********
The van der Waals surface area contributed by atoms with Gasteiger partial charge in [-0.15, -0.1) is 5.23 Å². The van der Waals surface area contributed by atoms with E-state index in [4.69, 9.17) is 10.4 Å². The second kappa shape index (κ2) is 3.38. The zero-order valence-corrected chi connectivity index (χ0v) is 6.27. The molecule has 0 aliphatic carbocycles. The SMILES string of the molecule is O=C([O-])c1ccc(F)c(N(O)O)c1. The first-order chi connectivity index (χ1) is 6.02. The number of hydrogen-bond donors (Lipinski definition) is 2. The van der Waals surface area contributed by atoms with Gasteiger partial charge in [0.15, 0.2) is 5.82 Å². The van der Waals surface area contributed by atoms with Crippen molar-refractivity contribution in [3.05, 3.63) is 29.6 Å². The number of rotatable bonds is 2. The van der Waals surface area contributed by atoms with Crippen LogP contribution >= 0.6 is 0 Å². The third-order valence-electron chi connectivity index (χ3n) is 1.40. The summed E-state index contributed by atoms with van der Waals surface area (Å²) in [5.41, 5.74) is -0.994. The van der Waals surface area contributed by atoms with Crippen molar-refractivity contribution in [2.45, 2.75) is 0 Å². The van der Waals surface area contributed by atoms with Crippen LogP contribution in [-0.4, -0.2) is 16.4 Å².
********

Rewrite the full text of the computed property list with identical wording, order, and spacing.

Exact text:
The van der Waals surface area contributed by atoms with Gasteiger partial charge in [-0.15, -0.1) is 5.23 Å². The van der Waals surface area contributed by atoms with E-state index in [4.69, 9.17) is 10.4 Å². The second kappa shape index (κ2) is 3.38. The zero-order valence-corrected chi connectivity index (χ0v) is 6.27. The molecule has 0 aliphatic carbocycles. The SMILES string of the molecule is O=C([O-])c1ccc(F)c(N(O)O)c1. The first-order chi connectivity index (χ1) is 6.02. The number of hydrogen-bond donors (Lipinski definition) is 2. The van der Waals surface area contributed by atoms with Gasteiger partial charge in [0.15, 0.2) is 5.82 Å². The van der Waals surface area contributed by atoms with Crippen molar-refractivity contribution in [3.05, 3.63) is 29.6 Å². The number of rotatable bonds is 2. The van der Waals surface area contributed by atoms with Crippen LogP contribution >= 0.6 is 0 Å². The third-order valence-electron chi connectivity index (χ3n) is 1.40. The summed E-state index contributed by atoms with van der Waals surface area (Å²) in [5.41, 5.74) is -0.994. The van der Waals surface area contributed by atoms with Crippen molar-refractivity contribution in [2.45, 2.75) is 0 Å². The van der Waals surface area contributed by atoms with Crippen LogP contribution in [-0.4, -0.2) is 16.4 Å².